Leagues, networks face huge challenge from new generation of fans: cord cutters

Sports fans are cutting the cord on cable and making TV Networks change their game plan

The fall is a great time for sports fans. Football season is in full swing, pro and college basketball tip off and October is blessed with the baseball postseason. Millions of people watch these games on TV. But lately there is a large segment of fans watching sports, but not in the traditional way. Cord Cutters, a term used for those who not only watch sports without cable, but all kinds of programming.

“In the past two years alone, ESPN has lost more than 7 million subscribers to cord cutting, which equates to more than half a billion dollars lost straight to ESPN’s bottom line,” according to houstonpress.com. That’s a significant number for a network that draws huge ratings. Cord cutting has become more popular in this decade. For many sports fans it’s cheaper to get a Roku or Apple TV and stream games online. Instead of paying 100–200 dollars for a cable package where you’re only going to watch 10–15 channels, you can buy something like Sling Box TV and pay 20 dollars a month. With Sling Box TV you can get live programming from networks like ESPN and CNN.

James Aviles, a cord cutter since 2013 said, “I saved my self over 100 dollars by just watching apple TV and Netflix. I had Time Warner Cable and it cost me too much money at the time.” Living on his own he found that he wasn’t watching TV as much. He prefers being a cord cutter cause of the flexibility it gives him. “I have NBA League Pass and I split it with seven other friends. I work a lot so when I’m on the go I can watch games on my phone,” he said. Avilez is a Lakers fan. He enjoys having league pass cause they don’t show the games locally.

Mario Iturralde, a cord cutter since 2009, felt he was more knowledgeable on sports when he had cable. He doesn’t regret getting rid of cable, but he does miss watching sports on a regular basis. “I see myself enjoying sports more with cable cause I would watch it more frequently, instead of waiting for a good game on the weekends or having to go to a bar to watch the games,” he said. Iturralde misses sporting events like Monday Night Football on ESPN and Boxing on HBO. He is a big Yankee and Knicks fan, so without cable it’s hard for him to keep with his teams. Since he doesn’t live stream he usually goes to a friend’s house or to a bar to catch the games. “I wish the local teams could put a game here or there on the local channels for fans like me who don’t have cable,” he said. Financially he’s happy not dealing with cable but finds it tough to watch sports like he used to.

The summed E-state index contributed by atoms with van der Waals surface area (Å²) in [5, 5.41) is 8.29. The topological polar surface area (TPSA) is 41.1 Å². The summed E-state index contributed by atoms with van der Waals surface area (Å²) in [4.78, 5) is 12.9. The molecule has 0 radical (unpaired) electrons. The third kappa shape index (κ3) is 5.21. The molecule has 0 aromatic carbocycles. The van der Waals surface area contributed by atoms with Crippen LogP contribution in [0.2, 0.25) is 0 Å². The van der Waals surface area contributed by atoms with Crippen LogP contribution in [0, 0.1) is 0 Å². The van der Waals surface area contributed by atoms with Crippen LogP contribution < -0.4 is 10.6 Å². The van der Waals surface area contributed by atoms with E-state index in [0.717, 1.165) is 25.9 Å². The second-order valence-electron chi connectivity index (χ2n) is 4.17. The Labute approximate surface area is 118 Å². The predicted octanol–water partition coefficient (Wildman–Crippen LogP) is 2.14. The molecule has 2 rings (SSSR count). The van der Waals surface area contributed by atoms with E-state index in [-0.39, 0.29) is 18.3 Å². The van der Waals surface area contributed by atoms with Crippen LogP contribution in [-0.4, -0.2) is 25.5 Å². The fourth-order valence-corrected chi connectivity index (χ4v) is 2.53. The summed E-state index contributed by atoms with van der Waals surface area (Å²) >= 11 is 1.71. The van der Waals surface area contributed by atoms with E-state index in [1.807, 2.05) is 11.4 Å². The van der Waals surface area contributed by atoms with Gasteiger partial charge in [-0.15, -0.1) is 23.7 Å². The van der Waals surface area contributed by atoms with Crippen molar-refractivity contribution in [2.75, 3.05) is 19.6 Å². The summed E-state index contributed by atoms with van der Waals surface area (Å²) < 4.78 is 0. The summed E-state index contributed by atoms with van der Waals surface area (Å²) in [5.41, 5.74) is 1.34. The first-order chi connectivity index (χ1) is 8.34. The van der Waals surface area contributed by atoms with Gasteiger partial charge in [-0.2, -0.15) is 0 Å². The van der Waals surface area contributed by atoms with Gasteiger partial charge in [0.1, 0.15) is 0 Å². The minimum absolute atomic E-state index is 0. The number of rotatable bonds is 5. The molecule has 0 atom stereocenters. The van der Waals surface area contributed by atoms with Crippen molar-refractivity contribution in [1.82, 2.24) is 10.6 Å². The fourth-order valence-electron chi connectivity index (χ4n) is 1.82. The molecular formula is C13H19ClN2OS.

Video shot, produced and edited by Brandon Nix

The rise of cord cutters has made cable companies come up with different ways of offering cheaper packages to younger people. For instance, Direct TV is offering an NFL Sunday Ticket $24.99 a month plan to college students. They know this is a target demographic that probably doesn’t watch sports on cable. According to a study done by the New York Times, more than half of people 14–25 watch their programing through a computer, smartphone or tablet.

ESPN has lost over a million viewers in the last two months. 621,000 in the month of October and 555,000 in the month of November according to The Huffington Post. That has an impact on a network that spends billions of dollars to broadcast live sporting events. ESPN is spending 1.9 billion yearly to show NFL games as well as 1.5 billion each year to NBA games.

What also makes this an issue is the fact that whether you do or don’t watch ESPN, cable subscribers pay seven dollars a month to ESPN in their cable package. Co-Founder of Chris Belivacqua Ventures Chris Belivacqua talked about what ESPN could do to balance out the loss of cable subscribers. “There’s now a negotiation going on between the likes of ESPN and distrubtors in over the top like Sling TV, Sony Playstation, Hulu and the likes of that, where they buy a skinnier package of networks versus what you have on the cable packages,” said Belivacqua.

Video shot, produced and edited by Brandon Nix

Fox Sports 1’s Rob Parker chimed in on the issue and feels that people don’t want to pay for live sports programming and look for other ways to watch the game. I just think people don’t want to pay, as a kid you didn’t pay for TV, you watched the channels that were on. I think people are kinda going back to that. If they can get the game on some other vehicle or go out with friends for a big game to a sports bar and have some nachos, you know what I mean, instead of paying a 100 dollar cable bill every month said Parker.

Interview by Brandon Nix on The B Nix Podcast

Syed Hussein, a sales associate from Time Warner, says that Time Warner hasn’t lost a lot of customers in recent years. In terms of sports fans he does see an interesting trend going on. “Come NBA season or MLB season or NFL season people get subscriptions and when the season is over they cancel it afterwards,” he said. Hussein notices another trend among his friends who are big sports fans. “It’s usually smartphones and tablets now a days. People are really not home especially the young generation. Everything is done on the go, the TV thing is outdated,” he said.

The trend is getting bigger and it’s shaping the way cable companies are providing television programing to customers. On Demand services like Hulu and Apple TV are looking to merge with TV companies to broadcast live television. Social media is playing a role in it too. Twitter is offering fans a chance to watch NFL games on the app for free. Who knows where live sports programming is going. In the future all of us might be watching sports games without an actual TV.

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